RAJU: Iced out by donors and exiled from caucuses, life has become more difficult for some of the eight hardline Republicans who voted to oust then-speaker Kevin McCarthy back in October. My story this morning with Melanie Zanona sitting right here dives into the backlash the so-called Gaetz 8 are facing, including potentially primary challengers lining up for the chance to take them out.

One of them, Congresswoman Nancy Mace, facing an uphill battle in her race, which McCarthy predicted when I spoke with him in November.


KEVIN MCCARTHY, (R) FORMER HOUSE SPEAKER: Just from the basis of watching someone on the job that they do, I don't think she'll probably have earned the right to get reelected. I don't believe the conference will ever heal if there's no consequences for the action.


RAJU: So part of the consequences appear to be donors now shutting their wall. And that's actually what a couple of the members who I spoke to and I asked them about, what are they sensing from the donors? They're saying there has been an impact.


RAJU: Have you seen any of your fundraising triumph because of that vote?

REP. TIM BURCHETT (R-TN): Yeah, absolutely. That's currently support me. Some very wealthy folks, and they've been very kind to me in the past. And I hope that we can mend the fences.

RAJU: There's some thought that some of McCarthy's allies, donors and the like, are going after. They ate --

REP. ELI CRANE, (R) ARIZONA: Of course --

RAJU: Do you think that's happening to you?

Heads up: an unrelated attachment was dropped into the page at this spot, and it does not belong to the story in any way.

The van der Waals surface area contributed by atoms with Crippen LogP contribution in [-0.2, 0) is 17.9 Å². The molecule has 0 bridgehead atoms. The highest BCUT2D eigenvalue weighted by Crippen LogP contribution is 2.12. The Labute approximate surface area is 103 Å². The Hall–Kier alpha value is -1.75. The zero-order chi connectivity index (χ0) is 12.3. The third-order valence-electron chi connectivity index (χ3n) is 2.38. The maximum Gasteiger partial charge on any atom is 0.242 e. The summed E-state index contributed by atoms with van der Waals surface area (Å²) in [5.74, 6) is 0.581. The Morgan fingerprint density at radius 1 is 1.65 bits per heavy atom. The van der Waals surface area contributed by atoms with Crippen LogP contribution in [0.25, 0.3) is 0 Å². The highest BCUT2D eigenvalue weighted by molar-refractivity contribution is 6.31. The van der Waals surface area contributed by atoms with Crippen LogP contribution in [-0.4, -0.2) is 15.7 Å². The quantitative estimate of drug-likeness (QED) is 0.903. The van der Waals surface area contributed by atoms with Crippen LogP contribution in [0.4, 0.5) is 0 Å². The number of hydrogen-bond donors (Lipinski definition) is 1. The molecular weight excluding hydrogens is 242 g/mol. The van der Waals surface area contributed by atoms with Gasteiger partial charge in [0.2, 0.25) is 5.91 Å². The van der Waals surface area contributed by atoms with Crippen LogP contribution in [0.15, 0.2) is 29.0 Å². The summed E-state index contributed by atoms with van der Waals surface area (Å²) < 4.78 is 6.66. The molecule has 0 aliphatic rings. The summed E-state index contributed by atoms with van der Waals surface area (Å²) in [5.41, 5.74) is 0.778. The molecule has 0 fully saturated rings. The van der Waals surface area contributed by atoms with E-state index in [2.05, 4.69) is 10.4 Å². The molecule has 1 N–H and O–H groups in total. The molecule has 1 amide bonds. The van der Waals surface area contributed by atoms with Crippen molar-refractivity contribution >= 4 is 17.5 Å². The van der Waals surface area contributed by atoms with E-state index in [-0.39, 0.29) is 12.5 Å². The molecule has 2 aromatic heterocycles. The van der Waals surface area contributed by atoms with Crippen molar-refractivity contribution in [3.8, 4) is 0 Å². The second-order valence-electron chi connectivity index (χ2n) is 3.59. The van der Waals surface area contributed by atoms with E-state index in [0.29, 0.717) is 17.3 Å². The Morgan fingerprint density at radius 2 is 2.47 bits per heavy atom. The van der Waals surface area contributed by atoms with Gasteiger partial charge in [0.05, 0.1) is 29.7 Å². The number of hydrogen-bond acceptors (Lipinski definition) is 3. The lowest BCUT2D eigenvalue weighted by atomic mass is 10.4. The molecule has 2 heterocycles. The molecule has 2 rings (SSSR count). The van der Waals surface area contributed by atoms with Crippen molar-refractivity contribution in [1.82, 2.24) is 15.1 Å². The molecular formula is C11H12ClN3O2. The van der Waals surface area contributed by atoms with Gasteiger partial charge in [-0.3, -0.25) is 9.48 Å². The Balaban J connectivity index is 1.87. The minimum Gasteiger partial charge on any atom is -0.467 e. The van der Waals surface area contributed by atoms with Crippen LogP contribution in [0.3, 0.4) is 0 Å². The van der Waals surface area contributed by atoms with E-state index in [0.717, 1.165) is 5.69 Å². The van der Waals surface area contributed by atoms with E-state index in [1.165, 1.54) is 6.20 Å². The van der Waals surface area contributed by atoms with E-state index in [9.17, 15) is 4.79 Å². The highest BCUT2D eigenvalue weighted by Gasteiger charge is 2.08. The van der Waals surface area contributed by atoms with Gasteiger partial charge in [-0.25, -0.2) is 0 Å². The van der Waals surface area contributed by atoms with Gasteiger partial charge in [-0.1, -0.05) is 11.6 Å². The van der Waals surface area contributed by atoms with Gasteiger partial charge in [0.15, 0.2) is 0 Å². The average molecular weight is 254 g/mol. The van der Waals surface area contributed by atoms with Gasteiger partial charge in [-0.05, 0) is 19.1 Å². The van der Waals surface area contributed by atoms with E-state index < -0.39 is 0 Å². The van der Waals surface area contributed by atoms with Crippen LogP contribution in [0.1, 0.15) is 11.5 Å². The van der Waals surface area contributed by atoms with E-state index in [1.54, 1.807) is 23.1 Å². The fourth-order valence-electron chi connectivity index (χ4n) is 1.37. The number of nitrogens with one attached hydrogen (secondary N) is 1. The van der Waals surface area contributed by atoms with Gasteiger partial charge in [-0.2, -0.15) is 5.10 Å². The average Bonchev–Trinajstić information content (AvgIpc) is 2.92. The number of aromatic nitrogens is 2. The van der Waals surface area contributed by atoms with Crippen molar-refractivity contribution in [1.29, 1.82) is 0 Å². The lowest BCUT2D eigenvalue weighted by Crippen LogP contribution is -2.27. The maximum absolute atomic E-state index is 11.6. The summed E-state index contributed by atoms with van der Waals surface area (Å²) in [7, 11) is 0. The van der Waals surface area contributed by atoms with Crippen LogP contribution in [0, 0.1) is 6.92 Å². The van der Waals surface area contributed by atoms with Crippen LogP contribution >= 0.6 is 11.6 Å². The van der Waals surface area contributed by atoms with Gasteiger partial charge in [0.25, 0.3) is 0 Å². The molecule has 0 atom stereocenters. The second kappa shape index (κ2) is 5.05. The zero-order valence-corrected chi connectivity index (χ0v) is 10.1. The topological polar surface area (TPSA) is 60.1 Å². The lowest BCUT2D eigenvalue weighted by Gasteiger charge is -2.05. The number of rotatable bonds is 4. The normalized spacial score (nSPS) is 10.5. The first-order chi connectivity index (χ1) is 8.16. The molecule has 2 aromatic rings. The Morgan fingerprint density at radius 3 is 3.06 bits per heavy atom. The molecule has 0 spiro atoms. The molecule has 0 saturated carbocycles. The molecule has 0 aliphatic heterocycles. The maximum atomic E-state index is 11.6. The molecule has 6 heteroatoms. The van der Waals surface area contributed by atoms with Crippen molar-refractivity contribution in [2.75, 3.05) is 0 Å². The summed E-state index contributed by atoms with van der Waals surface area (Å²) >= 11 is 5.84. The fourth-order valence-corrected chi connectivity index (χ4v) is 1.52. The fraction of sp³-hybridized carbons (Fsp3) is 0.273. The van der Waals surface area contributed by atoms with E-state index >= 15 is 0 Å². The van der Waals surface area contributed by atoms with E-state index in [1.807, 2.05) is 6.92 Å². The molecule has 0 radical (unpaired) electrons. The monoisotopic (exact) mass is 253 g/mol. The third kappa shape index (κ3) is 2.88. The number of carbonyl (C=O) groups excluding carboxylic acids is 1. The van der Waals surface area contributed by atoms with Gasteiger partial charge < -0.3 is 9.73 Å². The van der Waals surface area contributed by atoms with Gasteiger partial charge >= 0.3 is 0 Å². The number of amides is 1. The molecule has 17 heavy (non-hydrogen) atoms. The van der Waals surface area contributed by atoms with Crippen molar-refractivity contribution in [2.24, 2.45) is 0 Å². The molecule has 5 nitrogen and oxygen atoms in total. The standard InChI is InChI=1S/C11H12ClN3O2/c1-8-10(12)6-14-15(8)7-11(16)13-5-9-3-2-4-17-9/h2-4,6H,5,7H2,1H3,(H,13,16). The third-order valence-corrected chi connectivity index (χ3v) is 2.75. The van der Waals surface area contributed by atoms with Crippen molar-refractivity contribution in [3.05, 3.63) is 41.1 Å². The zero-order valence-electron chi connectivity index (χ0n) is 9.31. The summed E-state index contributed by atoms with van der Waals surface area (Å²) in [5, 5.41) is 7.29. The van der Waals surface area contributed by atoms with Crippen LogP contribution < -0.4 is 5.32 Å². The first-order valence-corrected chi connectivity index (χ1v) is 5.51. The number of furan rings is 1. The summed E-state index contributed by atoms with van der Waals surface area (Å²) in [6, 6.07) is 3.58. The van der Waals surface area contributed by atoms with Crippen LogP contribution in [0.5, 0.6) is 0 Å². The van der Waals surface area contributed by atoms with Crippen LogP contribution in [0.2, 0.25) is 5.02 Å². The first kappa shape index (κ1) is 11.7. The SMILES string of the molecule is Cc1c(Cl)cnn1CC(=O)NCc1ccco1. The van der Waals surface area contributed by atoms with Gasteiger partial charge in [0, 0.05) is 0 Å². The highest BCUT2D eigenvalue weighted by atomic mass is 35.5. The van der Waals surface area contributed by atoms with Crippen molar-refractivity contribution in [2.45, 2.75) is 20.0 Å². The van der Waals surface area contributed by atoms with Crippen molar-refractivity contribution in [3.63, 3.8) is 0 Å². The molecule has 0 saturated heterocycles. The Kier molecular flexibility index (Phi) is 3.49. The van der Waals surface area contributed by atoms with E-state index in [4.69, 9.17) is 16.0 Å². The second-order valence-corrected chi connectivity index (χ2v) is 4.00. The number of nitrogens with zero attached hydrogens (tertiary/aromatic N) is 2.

CRANE: Yeah, that's definitely a reality. And I think anybody that participated in that knew that going forward. (END VIDEO CLIP)

JACKIE HORNE^ Now, Melanie, talk us through what you're learning from this reporting, especially Nancy Mace and Bob Good, the two of the eight who voted to oust McCarthy. They're facing a difficult primary?

ZANONA: Yeah, and they are thought to be the most vulnerable. There's a well-connected outside group that is planning to get involved in both of those races to play against them. We're hearing that Kevin McCarthy himself is expected to get involved in some way.

Some of his allies have already been donating to some of the primary opponents. Some of them have already officially endorsed the primary opponents. And meanwhile, even on Capitol Hill, there's also been an effort to sort of make these members pariahs. There's been two sort of center right-leaning groups on Capitol Hill that Nancy Mace was belonging to. They both quietly dropped her as a member because they just see her -- I mean, Kevin McCarthy was especially burned by her because she was someone who sort of built herself as part of the governing wing. You know, she wasn't a part of the Freedom Caucus. Kevin McCarthy spent a lot of money actually to help her get initially elected. And so they are trying to keep her at an arm's distance.

Now, the question is whether the voters care about this. I think in Bob Good's district he's pretty confident that, you know, it's a very conservative area that they didn't like Kevin McCarthy, same with Eli Crane, Andy Biggs.


Nancy Mace, it's a little bit different down there, so we'll have to see. But certainly there's a target on all of their backs right now.

RAJU: Yeah, no question about it. Bob Good told me, he said that my opponent wants to bring Kevin McCarthy to campaign against me. Great, let's see that happen. But the question is the money, the outside group suspending, as Melanie is saying, a potential outside group coming in to spend money in this race.